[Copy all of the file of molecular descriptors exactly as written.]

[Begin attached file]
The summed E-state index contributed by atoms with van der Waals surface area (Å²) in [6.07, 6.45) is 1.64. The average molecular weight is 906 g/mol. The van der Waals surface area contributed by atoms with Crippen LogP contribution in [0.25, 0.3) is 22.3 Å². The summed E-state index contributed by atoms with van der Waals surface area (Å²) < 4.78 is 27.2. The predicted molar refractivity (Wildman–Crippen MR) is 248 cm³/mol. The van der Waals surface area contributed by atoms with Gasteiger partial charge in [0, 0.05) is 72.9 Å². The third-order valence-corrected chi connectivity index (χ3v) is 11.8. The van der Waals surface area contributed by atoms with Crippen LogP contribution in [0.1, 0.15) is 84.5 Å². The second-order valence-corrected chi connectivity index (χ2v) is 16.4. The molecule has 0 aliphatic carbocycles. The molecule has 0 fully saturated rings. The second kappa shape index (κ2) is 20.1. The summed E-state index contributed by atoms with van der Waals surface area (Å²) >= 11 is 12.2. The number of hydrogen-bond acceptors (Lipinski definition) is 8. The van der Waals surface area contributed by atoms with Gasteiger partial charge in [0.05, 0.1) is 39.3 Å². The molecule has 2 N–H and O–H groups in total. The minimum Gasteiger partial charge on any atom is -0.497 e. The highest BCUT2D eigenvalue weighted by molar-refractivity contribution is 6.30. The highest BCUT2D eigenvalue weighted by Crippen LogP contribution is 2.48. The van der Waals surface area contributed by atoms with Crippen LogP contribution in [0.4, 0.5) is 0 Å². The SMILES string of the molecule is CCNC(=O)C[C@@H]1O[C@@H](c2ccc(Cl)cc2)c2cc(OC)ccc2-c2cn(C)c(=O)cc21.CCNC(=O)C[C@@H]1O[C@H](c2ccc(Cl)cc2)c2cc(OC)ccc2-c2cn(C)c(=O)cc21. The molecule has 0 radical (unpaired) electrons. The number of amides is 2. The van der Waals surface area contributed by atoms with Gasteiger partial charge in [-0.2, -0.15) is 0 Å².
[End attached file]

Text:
The summed E-state index contributed by atoms with van der Waals surface area (Å²) in [6.07, 6.45) is 1.64. The average molecular weight is 906 g/mol. The van der Waals surface area contributed by atoms with Crippen LogP contribution in [0.25, 0.3) is 22.3 Å². The summed E-state index contributed by atoms with van der Waals surface area (Å²) < 4.78 is 27.2. The predicted molar refractivity (Wildman–Crippen MR) is 248 cm³/mol. The van der Waals surface area contributed by atoms with Gasteiger partial charge in [0, 0.05) is 72.9 Å². The third-order valence-corrected chi connectivity index (χ3v) is 11.8. The van der Waals surface area contributed by atoms with Crippen LogP contribution in [0.1, 0.15) is 84.5 Å². The second-order valence-corrected chi connectivity index (χ2v) is 16.4. The molecule has 0 aliphatic carbocycles. The molecule has 0 fully saturated rings. The second kappa shape index (κ2) is 20.1. The summed E-state index contributed by atoms with van der Waals surface area (Å²) >= 11 is 12.2. The number of hydrogen-bond acceptors (Lipinski definition) is 8. The van der Waals surface area contributed by atoms with Gasteiger partial charge in [0.05, 0.1) is 39.3 Å². The molecule has 2 N–H and O–H groups in total. The minimum Gasteiger partial charge on any atom is -0.497 e. The highest BCUT2D eigenvalue weighted by molar-refractivity contribution is 6.30. The highest BCUT2D eigenvalue weighted by Crippen LogP contribution is 2.48. The van der Waals surface area contributed by atoms with Crippen LogP contribution in [0.4, 0.5) is 0 Å². The SMILES string of the molecule is CCNC(=O)C[C@@H]1O[C@@H](c2ccc(Cl)cc2)c2cc(OC)ccc2-c2cn(C)c(=O)cc21.CCNC(=O)C[C@@H]1O[C@H](c2ccc(Cl)cc2)c2cc(OC)ccc2-c2cn(C)c(=O)cc21. The molecule has 0 radical (unpaired) electrons. The number of amides is 2. The van der Waals surface area contributed by atoms with Gasteiger partial charge in [-0.2, -0.15) is 0 Å².